Pubdate: Wed, 01 Apr 2015
Source: Globe and Mail (Canada)
Copyright: 2015 The Globe and Mail Company
Authors: Perry Kendall, Patty Daly, John Carsley
Note: Perry Kendall is Provincial Health Officer of British Columbia. 
Dr. Patty Daly is Chief Medical Health Officer for Vancouver Coastal 
Health. Dr. John Carsley is Medical Health Officer for Vancouver 
Coastal Health.
Page: A11


If it becomes law, this legislation may cause the closing of 
Vancouver's Insite and prevent other sites - we fear the worst for 
addicts and our cities, write Perry Kendall, Patty Daly and John Carsley

O n March 23, federal Bill C-2 - the "Act to Amend the Controlled 
Drugs and Substances Act" - passed in the House of Commons. 
Vancouver's supervised consumption site, Insite, was recently granted 
a one-year extension under the existing legislation, but if Bill C-2 
eventually becomes law, then it may well cause the eventual closure 
of Insite and make it almost impossible for new sites to open in 
other communities. The Conservative government has labelled this law 
the "Respect for Communities Act," but "Contempt for the Health of 
Communities" would be more accurate.

The act lays out the requirements for an application to the federal 
Health Minister for an exemption to operate a supervised consumption 
site such as Insite or the injection room at The Dr. Peter Centre, 
both in Vancouver. It's short, as legislation goes. Once you strip 
away the definitions and explanatory notes, you are left with more 
than 25 clauses listing the information an applicant must provide.

Based on our clinical experience of more than 10 years and the 
results of numerous peer-reviewed studies on Insite published in 
prestigious medical journals, we can say with absolute confidence 
that virtually all these requirements are unnecessary and excessively 
onerous. The requirements of the act are oriented toward building a 
case for denying exemptions rather than approving them.

For example, if there is a demonstrated need for this public health 
service, it's not clear whether opposition by a single group could 
prevent the granting of an exemption, or whether scientific evidence 
of clear benefit and lack of societal harm for such services carry 
greater weight than such opposition.

To give another example, for any staff working in the facility, the 
applicant must provide police records going back 10 years showing 
that the potential worker has not had a conviction for a drug 
offence, conspiracy, money laundering or terrorism. While most staff 
will be registered nurses who have already passed police checks just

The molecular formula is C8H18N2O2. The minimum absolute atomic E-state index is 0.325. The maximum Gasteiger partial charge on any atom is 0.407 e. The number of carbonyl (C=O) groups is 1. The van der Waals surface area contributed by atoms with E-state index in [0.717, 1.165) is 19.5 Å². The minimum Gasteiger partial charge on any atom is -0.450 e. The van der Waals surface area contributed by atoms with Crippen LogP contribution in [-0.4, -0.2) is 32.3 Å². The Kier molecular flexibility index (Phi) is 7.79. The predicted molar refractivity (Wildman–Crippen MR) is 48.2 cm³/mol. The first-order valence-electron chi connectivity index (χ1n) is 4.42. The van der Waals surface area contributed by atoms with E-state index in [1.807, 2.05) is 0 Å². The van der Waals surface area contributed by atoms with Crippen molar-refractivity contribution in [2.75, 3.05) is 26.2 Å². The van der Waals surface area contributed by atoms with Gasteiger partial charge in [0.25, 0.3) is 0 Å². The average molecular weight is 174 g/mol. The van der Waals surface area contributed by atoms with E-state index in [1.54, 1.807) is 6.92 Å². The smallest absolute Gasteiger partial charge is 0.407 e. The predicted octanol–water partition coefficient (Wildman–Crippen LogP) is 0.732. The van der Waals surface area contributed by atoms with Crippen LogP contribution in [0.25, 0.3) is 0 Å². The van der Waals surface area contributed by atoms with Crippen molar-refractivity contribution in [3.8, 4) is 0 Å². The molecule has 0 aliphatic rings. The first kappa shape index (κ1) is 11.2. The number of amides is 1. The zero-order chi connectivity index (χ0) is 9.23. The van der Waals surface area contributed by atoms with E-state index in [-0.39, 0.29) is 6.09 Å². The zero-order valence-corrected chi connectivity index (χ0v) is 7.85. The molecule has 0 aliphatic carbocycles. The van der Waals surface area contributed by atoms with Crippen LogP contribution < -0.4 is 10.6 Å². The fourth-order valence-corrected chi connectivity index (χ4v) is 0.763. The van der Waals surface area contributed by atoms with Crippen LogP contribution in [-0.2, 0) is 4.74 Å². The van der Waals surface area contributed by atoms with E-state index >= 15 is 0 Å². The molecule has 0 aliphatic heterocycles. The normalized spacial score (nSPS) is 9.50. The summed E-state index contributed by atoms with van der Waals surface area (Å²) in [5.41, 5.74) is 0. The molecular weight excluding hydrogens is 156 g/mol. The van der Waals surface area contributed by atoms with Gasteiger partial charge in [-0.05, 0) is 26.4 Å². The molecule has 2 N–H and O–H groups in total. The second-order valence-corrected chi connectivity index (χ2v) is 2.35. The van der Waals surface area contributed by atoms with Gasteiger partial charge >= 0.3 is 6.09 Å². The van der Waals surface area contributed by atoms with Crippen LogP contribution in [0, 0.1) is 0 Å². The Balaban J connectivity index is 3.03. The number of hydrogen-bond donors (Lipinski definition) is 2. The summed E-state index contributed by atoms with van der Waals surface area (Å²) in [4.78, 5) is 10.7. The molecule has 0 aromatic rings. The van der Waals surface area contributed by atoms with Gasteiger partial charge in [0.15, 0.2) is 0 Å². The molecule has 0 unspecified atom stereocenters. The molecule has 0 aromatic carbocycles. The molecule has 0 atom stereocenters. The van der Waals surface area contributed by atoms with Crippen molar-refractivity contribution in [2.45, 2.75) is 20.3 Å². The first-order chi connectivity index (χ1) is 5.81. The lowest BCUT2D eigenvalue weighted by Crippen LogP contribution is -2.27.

to work as nurses, others may well be recovered addicts who have 
succeeded in treatment. Scientific literature shows that such people 
are among the most successful peer educators - is it the intent of 
this bill to bar them from this work?

The act is also inconsistent with the Supreme Court of Canada's 2011 
ruling that the Health Minister's failure to extend Insite's Section 
56 exemptions was not in accordance with the principles of 
fundamental justice, and violated Section 7 of the Canadian Charter 
of Rights and Freedoms. The court ruled that on future applications 
for such exemptions, the minister must exercise discretion within the 
constraints imposed by the Charter "and aim to strike the appropriate 
balance between achieving public health and public safety goals." 
Further, the minister should generally grant an exemption where "the 
evidence indicates that a supervised-injection site will decrease the 
risks of death and disease, and where there is little or no evidence 
of a negative impact on public safety."

Our experience in Vancouver shows these sites do not increase crime, 
do not divert drugs and do not threaten the safety of their 
neighbourhoods. These are health services. They prevent overdose 
deaths, open a door to drug detox, keep HIV and hepatitis from 
spreading and used needles off the streets, treat wounds and 
infections, and decrease the use of police, ambulance and emergency 
medical services.

This law is a thinly veiled attempt to end supervised-injection 
services. Period.

If any legislation at all is required, it needs very few elements: 
applications endorsed by local and provincial public health 
authorities, the municipality, local police and the provincial health 
and justice ministers. If these approvals are in hand, the federal 
minister should be required to grant an exemption. It's that simple.

At present, a number of Canadian cities are considering seeking 
exemptions for supervised consumption sites. The passage of Bill C-2 
will effectively curtail these needed services. We fear the worst for 
the health of our cities.

Last October, there was a brief but intense surge in injection 
overdoses in Vancouver when fentanyl, the powerful prescription 
narcotic, was sold as heroin. While deaths occurred in the community, 
all those who overdosed at Insite were successfully treated and 
survived. We can only imagine the death toll among some of our most 
vulnerable citizens if Insite were closed. Do we really want our 
alleys and hotel rooms to fill up with bodies again?
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MAP posted-by: Jay Bergstrom